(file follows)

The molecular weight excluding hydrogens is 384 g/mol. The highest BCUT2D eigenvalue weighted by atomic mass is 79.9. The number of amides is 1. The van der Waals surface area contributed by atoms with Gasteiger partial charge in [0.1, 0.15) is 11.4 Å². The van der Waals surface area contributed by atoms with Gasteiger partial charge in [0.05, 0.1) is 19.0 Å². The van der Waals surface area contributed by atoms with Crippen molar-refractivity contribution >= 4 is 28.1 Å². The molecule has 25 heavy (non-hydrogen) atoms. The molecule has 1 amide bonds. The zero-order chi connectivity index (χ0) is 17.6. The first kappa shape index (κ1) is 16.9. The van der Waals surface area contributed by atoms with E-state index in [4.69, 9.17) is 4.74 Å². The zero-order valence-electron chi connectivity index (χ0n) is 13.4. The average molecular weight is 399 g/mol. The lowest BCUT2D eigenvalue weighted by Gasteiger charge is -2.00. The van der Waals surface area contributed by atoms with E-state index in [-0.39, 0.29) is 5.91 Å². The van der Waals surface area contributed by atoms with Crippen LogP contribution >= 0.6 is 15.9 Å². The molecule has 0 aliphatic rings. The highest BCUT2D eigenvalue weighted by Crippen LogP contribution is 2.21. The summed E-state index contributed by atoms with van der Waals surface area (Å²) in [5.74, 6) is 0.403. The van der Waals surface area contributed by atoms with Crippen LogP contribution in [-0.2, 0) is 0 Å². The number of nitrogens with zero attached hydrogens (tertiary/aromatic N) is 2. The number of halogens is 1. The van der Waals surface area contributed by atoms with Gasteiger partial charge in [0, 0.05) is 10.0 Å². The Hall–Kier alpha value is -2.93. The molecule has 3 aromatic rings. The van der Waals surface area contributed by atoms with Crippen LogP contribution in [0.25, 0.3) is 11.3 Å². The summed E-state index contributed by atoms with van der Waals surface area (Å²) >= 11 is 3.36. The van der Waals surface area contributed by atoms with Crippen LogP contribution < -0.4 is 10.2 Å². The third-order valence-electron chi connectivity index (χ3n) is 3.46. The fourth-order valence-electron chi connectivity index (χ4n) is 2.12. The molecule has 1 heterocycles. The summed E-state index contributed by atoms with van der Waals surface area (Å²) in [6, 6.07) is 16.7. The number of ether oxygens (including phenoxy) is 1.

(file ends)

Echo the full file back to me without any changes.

The molecular weight excluding hydrogens is 384 g/mol. The highest BCUT2D eigenvalue weighted by atomic mass is 79.9. The number of amides is 1. The van der Waals surface area contributed by atoms with Gasteiger partial charge in [0.1, 0.15) is 11.4 Å². The van der Waals surface area contributed by atoms with Gasteiger partial charge in [0.05, 0.1) is 19.0 Å². The van der Waals surface area contributed by atoms with Crippen molar-refractivity contribution >= 4 is 28.1 Å². The molecule has 25 heavy (non-hydrogen) atoms. The molecule has 1 amide bonds. The zero-order chi connectivity index (χ0) is 17.6. The first kappa shape index (κ1) is 16.9. The van der Waals surface area contributed by atoms with E-state index in [4.69, 9.17) is 4.74 Å². The zero-order valence-electron chi connectivity index (χ0n) is 13.4. The average molecular weight is 399 g/mol. The lowest BCUT2D eigenvalue weighted by Gasteiger charge is -2.00. The van der Waals surface area contributed by atoms with E-state index in [-0.39, 0.29) is 5.91 Å². The van der Waals surface area contributed by atoms with Crippen LogP contribution >= 0.6 is 15.9 Å². The molecule has 0 aliphatic rings. The highest BCUT2D eigenvalue weighted by Crippen LogP contribution is 2.21. The summed E-state index contributed by atoms with van der Waals surface area (Å²) in [5.74, 6) is 0.403. The van der Waals surface area contributed by atoms with Crippen LogP contribution in [-0.2, 0) is 0 Å². The number of nitrogens with zero attached hydrogens (tertiary/aromatic N) is 2. The number of halogens is 1. The van der Waals surface area contributed by atoms with Gasteiger partial charge in [0, 0.05) is 10.0 Å². The Hall–Kier alpha value is -2.93. The molecule has 3 aromatic rings. The van der Waals surface area contributed by atoms with Crippen LogP contribution in [0.25, 0.3) is 11.3 Å². The summed E-state index contributed by atoms with van der Waals surface area (Å²) >= 11 is 3.36. The van der Waals surface area contributed by atoms with Crippen LogP contribution < -0.4 is 10.2 Å². The third-order valence-electron chi connectivity index (χ3n) is 3.46. The fourth-order valence-electron chi connectivity index (χ4n) is 2.12. The molecule has 1 heterocycles. The summed E-state index contributed by atoms with van der Waals surface area (Å²) in [6, 6.07) is 16.7. The number of ether oxygens (including phenoxy) is 1.